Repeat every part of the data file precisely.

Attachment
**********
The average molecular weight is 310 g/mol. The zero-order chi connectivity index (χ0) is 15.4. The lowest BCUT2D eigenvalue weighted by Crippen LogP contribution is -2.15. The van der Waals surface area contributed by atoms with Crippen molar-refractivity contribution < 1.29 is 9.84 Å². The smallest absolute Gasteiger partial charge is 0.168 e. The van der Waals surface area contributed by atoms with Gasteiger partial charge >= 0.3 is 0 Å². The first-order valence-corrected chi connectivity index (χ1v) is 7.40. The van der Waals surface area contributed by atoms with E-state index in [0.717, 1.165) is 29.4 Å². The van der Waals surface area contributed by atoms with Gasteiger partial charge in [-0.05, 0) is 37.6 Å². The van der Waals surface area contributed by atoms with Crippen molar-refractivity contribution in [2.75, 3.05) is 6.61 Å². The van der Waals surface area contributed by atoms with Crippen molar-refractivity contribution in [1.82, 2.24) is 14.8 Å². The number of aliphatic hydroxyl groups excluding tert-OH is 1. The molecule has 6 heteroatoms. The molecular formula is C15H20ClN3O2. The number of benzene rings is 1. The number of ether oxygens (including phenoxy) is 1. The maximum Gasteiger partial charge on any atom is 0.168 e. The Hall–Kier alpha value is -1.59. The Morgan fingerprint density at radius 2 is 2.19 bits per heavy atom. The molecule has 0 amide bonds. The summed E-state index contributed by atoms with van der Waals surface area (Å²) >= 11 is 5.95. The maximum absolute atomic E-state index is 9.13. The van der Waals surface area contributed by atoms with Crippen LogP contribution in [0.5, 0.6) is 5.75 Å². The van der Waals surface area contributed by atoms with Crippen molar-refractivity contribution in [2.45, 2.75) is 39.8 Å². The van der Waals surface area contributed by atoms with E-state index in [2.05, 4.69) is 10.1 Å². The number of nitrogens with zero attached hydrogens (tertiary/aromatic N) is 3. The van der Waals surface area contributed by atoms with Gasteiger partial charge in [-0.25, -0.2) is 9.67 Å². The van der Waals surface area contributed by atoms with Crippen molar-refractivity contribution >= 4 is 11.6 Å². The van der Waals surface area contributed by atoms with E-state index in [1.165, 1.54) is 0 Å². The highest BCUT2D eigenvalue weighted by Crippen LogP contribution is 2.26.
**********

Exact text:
The average molecular weight is 310 g/mol. The zero-order chi connectivity index (χ0) is 15.4. The lowest BCUT2D eigenvalue weighted by Crippen LogP contribution is -2.15. The van der Waals surface area contributed by atoms with Crippen molar-refractivity contribution < 1.29 is 9.84 Å². The smallest absolute Gasteiger partial charge is 0.168 e. The van der Waals surface area contributed by atoms with Gasteiger partial charge >= 0.3 is 0 Å². The first-order valence-corrected chi connectivity index (χ1v) is 7.40. The van der Waals surface area contributed by atoms with E-state index in [0.717, 1.165) is 29.4 Å². The van der Waals surface area contributed by atoms with Gasteiger partial charge in [-0.05, 0) is 37.6 Å². The van der Waals surface area contributed by atoms with Crippen molar-refractivity contribution in [2.75, 3.05) is 6.61 Å². The van der Waals surface area contributed by atoms with Crippen molar-refractivity contribution in [1.82, 2.24) is 14.8 Å². The number of aliphatic hydroxyl groups excluding tert-OH is 1. The molecule has 6 heteroatoms. The molecular formula is C15H20ClN3O2. The number of benzene rings is 1. The number of ether oxygens (including phenoxy) is 1. The maximum Gasteiger partial charge on any atom is 0.168 e. The Hall–Kier alpha value is -1.59. The Morgan fingerprint density at radius 2 is 2.19 bits per heavy atom. The molecule has 0 amide bonds. The summed E-state index contributed by atoms with van der Waals surface area (Å²) >= 11 is 5.95. The maximum absolute atomic E-state index is 9.13. The van der Waals surface area contributed by atoms with Crippen LogP contribution in [0.5, 0.6) is 5.75 Å². The van der Waals surface area contributed by atoms with Crippen molar-refractivity contribution in [2.45, 2.75) is 39.8 Å². The van der Waals surface area contributed by atoms with E-state index in [2.05, 4.69) is 10.1 Å². The number of nitrogens with zero attached hydrogens (tertiary/aromatic N) is 3. The van der Waals surface area contributed by atoms with Gasteiger partial charge in [-0.25, -0.2) is 9.67 Å². The van der Waals surface area contributed by atoms with Crippen molar-refractivity contribution >= 4 is 11.6 Å². The van der Waals surface area contributed by atoms with E-state index in [1.165, 1.54) is 0 Å². The highest BCUT2D eigenvalue weighted by Crippen LogP contribution is 2.26.